Elevation Gain
750.00 ft (228.60 m)
Trail type
6.00 mi (9.66 km)
Warming hut
Please respect the outdoors by practicing Leave No Trace. Learn more about how to apply the principles of Leave No Trace on your next outdoor adventure here.

Yellowstone National Park has numerous historic backcountry cabins in remote areas of the park. The Dailey Creek Patrol Cabin was constructed in 1925 and served as an outpost for U.S. Army troops looking for poachers. The cabin is still in use by rangers and researchers today. Overlooked in the summer months by hikers heading for the Sky Rim Trail, the Dailey Creek Patrol Cabin makes the perfect snowshoe trip in Yellowstone’s frosty winter months.

Not far from the trailhead, cross the bridge over Dailey Creek. The trail winds along the south side of the creek and up and over small hills through light stands of trees. Wildlife tracks are abundant in the snow along the way. Take time to stop and identify the tracks. Watchful eyes can often tell where an elk brushed the snow away to access grass, or where along the creek a coyote likes to visit.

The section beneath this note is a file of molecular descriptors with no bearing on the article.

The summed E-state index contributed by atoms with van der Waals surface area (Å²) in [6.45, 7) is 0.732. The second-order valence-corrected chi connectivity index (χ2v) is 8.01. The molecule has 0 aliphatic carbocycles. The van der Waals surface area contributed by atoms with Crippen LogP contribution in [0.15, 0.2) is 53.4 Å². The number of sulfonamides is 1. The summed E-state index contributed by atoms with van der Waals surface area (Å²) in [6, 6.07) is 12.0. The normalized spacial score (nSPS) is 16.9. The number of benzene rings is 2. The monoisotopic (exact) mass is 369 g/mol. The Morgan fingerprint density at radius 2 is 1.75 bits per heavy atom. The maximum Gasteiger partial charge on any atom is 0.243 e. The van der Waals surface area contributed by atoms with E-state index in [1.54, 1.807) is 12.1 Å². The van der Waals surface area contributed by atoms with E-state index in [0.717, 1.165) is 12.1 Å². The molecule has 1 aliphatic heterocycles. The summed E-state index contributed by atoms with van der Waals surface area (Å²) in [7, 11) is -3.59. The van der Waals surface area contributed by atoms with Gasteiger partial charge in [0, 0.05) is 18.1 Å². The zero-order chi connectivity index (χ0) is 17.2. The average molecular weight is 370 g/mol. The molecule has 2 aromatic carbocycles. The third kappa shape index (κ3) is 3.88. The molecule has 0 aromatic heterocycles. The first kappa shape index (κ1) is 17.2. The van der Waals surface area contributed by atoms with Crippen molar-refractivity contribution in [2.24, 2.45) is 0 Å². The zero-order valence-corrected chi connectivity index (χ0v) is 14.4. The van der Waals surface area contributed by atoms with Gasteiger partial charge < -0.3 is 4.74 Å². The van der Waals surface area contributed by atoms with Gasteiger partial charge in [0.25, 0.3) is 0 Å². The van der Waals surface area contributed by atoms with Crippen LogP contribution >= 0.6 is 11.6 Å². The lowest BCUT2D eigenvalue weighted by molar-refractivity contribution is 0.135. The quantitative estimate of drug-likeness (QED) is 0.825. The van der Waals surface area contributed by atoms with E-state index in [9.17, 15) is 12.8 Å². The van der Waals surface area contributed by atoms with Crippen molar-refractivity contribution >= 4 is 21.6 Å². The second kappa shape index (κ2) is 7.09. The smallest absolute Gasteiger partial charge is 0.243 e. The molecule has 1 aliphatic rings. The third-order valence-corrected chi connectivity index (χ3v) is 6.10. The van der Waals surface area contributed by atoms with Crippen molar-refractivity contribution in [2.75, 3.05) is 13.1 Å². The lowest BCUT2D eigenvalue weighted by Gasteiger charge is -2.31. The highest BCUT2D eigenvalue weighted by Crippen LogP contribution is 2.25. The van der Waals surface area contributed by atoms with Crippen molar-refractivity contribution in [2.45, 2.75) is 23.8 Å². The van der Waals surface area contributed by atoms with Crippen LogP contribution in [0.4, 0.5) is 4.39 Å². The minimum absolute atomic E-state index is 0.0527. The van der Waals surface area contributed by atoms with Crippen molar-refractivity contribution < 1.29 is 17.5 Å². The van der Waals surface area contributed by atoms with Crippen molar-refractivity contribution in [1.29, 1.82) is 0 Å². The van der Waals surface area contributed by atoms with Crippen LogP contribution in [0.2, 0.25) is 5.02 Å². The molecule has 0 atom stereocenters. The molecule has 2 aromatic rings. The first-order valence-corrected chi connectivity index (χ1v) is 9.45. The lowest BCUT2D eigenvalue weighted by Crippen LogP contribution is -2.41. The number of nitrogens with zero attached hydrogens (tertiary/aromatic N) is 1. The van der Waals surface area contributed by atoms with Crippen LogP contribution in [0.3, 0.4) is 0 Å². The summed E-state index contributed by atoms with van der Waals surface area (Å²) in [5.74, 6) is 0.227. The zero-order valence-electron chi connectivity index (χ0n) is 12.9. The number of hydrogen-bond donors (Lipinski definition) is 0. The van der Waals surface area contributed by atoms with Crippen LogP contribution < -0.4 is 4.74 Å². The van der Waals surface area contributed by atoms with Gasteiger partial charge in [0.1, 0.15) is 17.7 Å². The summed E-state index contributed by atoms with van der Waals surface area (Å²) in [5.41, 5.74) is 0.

The view opens up to the east, revealing a wide open landscape with the impressive mountains of the Sky Rim Trail as the backdrop. To your north, the rocky sides of Crown Butte stand out in the snowy landscape. Crown Butte is made up of Huckleberry Ridge Tuff, an erosion resistant rock that formed when hot ash and pumice fused rapidly during a Yellowstone caldera eruption roughly 2.1 million years ago. Those familiar with Yellowstone may recall Mount Everts, also composed of Huckleberry Ridge Tuff in its uppermost layer of rock.

At the junction, the trail swings southeast, heading up a wide slope. The trail quickly approaches the treeline, running alongside it for less than a quarter mile. Eventually take a right into the forest, and the Dailey Creek Patrol Cabin comes immediately into view. Nestled full circle among a tall stand of trees, the cabin feels worlds away from people.

Bring a map of the area to help you with staying on course. The first few miles to the junction are ventured more than the rest of the trail to the patrol cabin (45.069858, -111.103892). In thick snow, the trail can be easily lost.

Logistics + Planning

Preferable season(s)




Parking Pass



Solitude. Abundant wildlife tracks.



Pets allowed

Not Allowed

Trailhead Elevation

6,750.00 ft (2,057.40 m)

Highest point

7,500.00 ft (2,286.00 m)


Historically significant
Big Game Watching

Typically multi-day


Groomed trail


Snowmobiles allowed




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